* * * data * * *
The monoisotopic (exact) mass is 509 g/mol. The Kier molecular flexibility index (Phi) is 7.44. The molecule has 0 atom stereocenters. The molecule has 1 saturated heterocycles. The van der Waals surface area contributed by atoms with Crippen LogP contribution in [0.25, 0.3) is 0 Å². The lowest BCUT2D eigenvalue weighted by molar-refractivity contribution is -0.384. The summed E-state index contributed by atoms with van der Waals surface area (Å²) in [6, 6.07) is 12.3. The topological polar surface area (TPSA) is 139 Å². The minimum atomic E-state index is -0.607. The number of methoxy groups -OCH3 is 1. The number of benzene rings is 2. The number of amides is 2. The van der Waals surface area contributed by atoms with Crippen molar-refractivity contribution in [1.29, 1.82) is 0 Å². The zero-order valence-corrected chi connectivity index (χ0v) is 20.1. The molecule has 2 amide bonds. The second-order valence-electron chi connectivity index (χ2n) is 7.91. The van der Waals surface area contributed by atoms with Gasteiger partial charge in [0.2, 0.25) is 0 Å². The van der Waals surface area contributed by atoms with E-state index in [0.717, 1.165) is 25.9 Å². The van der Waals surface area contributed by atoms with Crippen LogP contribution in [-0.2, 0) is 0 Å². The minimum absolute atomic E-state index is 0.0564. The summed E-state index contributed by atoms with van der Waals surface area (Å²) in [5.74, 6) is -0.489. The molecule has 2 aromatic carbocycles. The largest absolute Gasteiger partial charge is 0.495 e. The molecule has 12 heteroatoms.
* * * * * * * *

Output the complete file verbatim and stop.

The monoisotopic (exact) mass is 509 g/mol. The Kier molecular flexibility index (Phi) is 7.44. The molecule has 0 atom stereocenters. The molecule has 1 saturated heterocycles. The van der Waals surface area contributed by atoms with Crippen LogP contribution in [0.25, 0.3) is 0 Å². The lowest BCUT2D eigenvalue weighted by molar-refractivity contribution is -0.384. The summed E-state index contributed by atoms with van der Waals surface area (Å²) in [6, 6.07) is 12.3. The topological polar surface area (TPSA) is 139 Å². The minimum atomic E-state index is -0.607. The number of methoxy groups -OCH3 is 1. The number of benzene rings is 2. The number of amides is 2. The van der Waals surface area contributed by atoms with Crippen molar-refractivity contribution in [1.29, 1.82) is 0 Å². The zero-order valence-corrected chi connectivity index (χ0v) is 20.1. The molecule has 2 amide bonds. The second-order valence-electron chi connectivity index (χ2n) is 7.91. The van der Waals surface area contributed by atoms with Gasteiger partial charge in [0.2, 0.25) is 0 Å². The van der Waals surface area contributed by atoms with E-state index in [0.717, 1.165) is 25.9 Å². The van der Waals surface area contributed by atoms with Crippen LogP contribution in [-0.2, 0) is 0 Å². The minimum absolute atomic E-state index is 0.0564. The summed E-state index contributed by atoms with van der Waals surface area (Å²) in [5.74, 6) is -0.489. The molecule has 2 aromatic carbocycles. The largest absolute Gasteiger partial charge is 0.495 e. The molecule has 12 heteroatoms.